Another common werewolf move is to take advantage of strong norms like epistemic honesty, and use them to drive wedges in a community or push their agenda, while knowing they can’t be called out because doing so would be akin to attacking the community’s norms.
I’ve seen the meme elsewhere in the rationality community that strong and rigid epistemic norms are a good sociopath repellent, and it’s ALMOST right. The truth is that competent sociopaths (in the Venkat Rao sense) are actually great at using rigid norms for their own ends, and are great at using the truth for their own ends as well. The reason it might work well in the rationality community (besides the obvious fact that sociopaths are even better at using lies to their own ends than the truth) is that strong epistemics are very close to what we’re actually fighting for—and remembering and always orienting towards the mission is ACTUALLY an effective first line defense against sociopaths (necessary but not sufficient IMO).
99 times out of a 100, the correct way to remember what we’re fighting for is to push for stronger epistemics above other considerations. I knew that when I made the original post, and I made it knowing I would get pushback for attacking a core value of the community.
However, 1 time out of 100 the correct way to remember what you’re fighting for is to realize that you have to sacrifice a sacred value for the greater good. And when you see someone explicitly pushing the gray area by trying to get you to accept harmful situations by appealing to that sacred value, it’s important to make clear (mostly to other people in the community) that sacrificing that value is an option.
It’s important to distinguish the question of whether, in your own personal decisionmaking, you should ever do things that aren’t maximally epistemically good (obviously, yes); from the question of whether the discourse norms of this website should tolerate appeals to consequences (obviously, no).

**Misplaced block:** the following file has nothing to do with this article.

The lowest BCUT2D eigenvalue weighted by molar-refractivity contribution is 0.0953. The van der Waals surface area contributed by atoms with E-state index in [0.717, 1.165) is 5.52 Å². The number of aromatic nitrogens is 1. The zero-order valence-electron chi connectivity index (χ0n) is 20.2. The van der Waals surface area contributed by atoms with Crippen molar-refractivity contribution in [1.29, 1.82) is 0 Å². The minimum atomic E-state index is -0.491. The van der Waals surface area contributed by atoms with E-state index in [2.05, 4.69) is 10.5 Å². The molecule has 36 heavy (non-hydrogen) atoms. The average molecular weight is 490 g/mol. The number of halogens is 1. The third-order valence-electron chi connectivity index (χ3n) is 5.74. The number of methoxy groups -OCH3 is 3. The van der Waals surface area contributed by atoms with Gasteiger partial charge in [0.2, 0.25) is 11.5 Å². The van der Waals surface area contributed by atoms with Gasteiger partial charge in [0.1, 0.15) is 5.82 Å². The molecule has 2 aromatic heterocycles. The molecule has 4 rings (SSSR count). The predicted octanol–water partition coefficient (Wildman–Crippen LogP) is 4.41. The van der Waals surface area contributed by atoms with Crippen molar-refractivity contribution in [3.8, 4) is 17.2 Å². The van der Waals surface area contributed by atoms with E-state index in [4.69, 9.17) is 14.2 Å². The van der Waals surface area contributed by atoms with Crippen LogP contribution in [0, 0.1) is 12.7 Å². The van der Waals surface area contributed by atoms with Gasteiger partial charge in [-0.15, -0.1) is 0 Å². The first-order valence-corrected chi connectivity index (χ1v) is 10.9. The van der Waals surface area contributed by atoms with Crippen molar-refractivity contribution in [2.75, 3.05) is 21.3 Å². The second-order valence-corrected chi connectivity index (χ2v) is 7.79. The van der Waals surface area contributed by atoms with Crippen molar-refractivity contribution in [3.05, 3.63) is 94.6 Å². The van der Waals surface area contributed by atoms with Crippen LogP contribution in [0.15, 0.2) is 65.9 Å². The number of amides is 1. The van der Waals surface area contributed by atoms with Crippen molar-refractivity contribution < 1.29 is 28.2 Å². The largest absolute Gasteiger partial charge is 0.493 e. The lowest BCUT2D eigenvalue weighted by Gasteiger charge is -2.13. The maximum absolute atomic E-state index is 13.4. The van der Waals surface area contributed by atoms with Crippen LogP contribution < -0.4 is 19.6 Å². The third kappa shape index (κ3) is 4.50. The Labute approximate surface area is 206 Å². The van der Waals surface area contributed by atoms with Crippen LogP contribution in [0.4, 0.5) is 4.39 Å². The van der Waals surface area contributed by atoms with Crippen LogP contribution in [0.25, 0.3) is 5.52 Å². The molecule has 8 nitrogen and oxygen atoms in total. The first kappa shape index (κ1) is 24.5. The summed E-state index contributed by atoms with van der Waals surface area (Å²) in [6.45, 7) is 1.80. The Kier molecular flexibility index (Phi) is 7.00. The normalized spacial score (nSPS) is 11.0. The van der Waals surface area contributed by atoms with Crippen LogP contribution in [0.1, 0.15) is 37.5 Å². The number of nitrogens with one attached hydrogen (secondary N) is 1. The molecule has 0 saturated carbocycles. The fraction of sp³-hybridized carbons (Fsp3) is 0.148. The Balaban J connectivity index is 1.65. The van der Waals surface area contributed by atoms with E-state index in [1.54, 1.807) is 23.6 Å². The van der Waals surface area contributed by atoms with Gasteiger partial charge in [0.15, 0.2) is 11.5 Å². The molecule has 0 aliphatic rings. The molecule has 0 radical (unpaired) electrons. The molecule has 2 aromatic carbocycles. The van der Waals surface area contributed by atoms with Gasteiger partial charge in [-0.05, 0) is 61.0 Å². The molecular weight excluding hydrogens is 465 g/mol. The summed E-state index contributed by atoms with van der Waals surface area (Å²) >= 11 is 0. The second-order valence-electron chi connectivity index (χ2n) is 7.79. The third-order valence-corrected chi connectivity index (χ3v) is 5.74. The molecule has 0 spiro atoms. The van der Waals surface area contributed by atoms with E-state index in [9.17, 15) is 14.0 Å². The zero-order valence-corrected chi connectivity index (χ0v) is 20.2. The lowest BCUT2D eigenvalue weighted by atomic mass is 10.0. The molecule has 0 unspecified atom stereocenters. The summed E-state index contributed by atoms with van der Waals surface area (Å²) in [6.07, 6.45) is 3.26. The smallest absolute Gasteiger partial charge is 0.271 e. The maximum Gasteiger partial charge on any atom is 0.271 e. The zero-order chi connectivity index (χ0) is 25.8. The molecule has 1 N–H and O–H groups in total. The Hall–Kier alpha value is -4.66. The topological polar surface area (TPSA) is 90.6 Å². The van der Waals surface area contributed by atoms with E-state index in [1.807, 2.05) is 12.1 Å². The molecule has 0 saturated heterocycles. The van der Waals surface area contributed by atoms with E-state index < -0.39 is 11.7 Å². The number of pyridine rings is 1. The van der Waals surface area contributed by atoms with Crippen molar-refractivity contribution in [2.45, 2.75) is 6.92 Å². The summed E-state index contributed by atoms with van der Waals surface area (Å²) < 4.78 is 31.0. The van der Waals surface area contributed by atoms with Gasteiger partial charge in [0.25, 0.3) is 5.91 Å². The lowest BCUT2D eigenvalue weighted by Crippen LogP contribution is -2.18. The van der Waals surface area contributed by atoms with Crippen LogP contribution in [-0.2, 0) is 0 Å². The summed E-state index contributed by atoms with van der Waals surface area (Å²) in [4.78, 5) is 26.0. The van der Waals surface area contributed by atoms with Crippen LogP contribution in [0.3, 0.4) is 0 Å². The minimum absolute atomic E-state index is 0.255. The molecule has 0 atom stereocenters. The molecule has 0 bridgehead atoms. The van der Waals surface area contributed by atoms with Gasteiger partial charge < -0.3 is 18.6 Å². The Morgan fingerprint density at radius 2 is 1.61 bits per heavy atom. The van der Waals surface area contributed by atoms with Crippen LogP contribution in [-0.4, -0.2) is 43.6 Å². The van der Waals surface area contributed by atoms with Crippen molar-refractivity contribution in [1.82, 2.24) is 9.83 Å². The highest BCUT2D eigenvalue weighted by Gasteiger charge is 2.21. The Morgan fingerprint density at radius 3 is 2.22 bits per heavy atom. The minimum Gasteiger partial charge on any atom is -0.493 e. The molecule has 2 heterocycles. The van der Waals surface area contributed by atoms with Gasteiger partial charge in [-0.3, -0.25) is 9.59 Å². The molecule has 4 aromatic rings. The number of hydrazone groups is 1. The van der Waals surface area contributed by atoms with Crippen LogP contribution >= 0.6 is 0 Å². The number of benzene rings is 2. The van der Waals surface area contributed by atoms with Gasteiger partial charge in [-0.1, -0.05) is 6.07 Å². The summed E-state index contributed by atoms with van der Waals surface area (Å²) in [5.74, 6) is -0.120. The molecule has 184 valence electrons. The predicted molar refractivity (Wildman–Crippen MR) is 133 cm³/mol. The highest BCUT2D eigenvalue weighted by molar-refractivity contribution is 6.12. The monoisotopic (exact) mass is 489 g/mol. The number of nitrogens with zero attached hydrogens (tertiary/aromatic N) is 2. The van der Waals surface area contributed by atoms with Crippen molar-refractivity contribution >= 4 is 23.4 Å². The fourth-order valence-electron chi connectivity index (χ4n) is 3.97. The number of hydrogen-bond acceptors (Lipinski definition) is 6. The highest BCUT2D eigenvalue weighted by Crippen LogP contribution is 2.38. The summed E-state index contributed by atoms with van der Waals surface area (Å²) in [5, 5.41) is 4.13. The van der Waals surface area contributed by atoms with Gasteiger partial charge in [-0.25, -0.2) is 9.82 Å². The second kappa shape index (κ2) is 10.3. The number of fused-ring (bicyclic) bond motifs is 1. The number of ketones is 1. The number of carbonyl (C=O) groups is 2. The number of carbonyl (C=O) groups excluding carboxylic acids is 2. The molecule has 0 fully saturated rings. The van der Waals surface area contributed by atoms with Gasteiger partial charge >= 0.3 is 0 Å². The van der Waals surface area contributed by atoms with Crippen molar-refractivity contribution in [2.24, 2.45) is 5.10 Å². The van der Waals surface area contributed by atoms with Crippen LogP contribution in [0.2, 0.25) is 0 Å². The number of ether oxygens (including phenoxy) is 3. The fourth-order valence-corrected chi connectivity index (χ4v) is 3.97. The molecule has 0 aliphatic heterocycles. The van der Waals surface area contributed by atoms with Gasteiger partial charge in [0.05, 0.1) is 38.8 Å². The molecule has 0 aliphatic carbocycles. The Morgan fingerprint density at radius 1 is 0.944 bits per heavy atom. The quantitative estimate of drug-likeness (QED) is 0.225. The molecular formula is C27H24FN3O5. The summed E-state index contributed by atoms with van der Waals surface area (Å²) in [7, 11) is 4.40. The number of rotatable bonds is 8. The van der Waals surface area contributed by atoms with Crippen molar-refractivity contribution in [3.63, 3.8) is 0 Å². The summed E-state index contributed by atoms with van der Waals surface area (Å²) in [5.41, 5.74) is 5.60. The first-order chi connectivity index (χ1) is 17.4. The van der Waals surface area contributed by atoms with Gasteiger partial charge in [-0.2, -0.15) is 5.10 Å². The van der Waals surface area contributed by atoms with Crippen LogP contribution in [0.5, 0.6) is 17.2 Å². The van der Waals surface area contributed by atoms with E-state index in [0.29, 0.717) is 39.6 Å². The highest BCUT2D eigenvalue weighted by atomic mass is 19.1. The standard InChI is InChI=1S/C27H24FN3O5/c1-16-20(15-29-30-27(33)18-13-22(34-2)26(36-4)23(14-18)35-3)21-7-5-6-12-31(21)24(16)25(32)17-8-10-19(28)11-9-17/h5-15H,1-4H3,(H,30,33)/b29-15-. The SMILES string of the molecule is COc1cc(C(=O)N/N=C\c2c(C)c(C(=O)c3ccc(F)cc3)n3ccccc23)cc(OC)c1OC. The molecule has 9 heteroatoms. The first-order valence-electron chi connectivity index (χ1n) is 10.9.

I agree it’s important to realize that these things are fundamentally different.
It might be morally right, in some circumstances, to pass off a false mathematical proof as a true one (e.g. in a situation where it is useful to obscure some mathematical facts related to engineering weapons of mass destruction). It’s still a violation of the norms of mathematics, with good reason. And it would be very wrong to argue that the norms of mathematics should change to accommodate people making this (by assumption, morally right) choice.
A better norm of mathematics might be to NOT publish proofs that have obvious negative consequences like enabling weapons of mass destruction, and have a norm that actively disincentivizes people who publish that sort of research.
In other words, a norm might be to basically be epistemically pure, UNLESS the local instrumental considerations outweigh the cost to epistemic climate. This can be rounded down to “have norms about epistemics and break them sometimes,” but only if when someone points at edge cases where the norms are actively harmful, they’re challenged that sometimes the breaking of those norms is perfectly OK.
IE, if someone is using the norms of the community as a weapon, it’s important to point at that the norms are a means to an end, and that the community won’t blindly allow itself to be taken advantage of.
It might just make more sense to give this one up to word inflation and come up with new words. I’ll happily use the denotative vs. enactive language to point to this thing in the future, but I’ll probably have to put a footnote that says something like (what most people in the community refer to as decoupling vs. contextualizing.
It really looks like you’re defending the “appeal to consequences” as a reasonable way to think, and a respectable approach to public epistemology. But that seems so plainly absurd that I have to assume that I’ve misunderstood. What am I missing?
It might be that we just have different definitions of absurd and you’re not missing anything, or it could be that you’re taking an extreme version of what I’m saying.
To wit, my stance is that to ignore the consequences of what you say is just obviously wrong. Even if you hold truth as a very high value, you have to value it insanely more than any other value to never encounter a situation where you’re not compromising other things you value by ignoring the difference you could make by not saying something/lying/being careful about how to phrase things, etc.
Now obviously, you also have to consider the effect this type of thinking/communication has on discourse and the public ability to seek the truth—and once you’ve done that you’re ALREADY thinking about the consequences of what you say and what you allow others to say, and the task at that point is to simply weigh them against each other.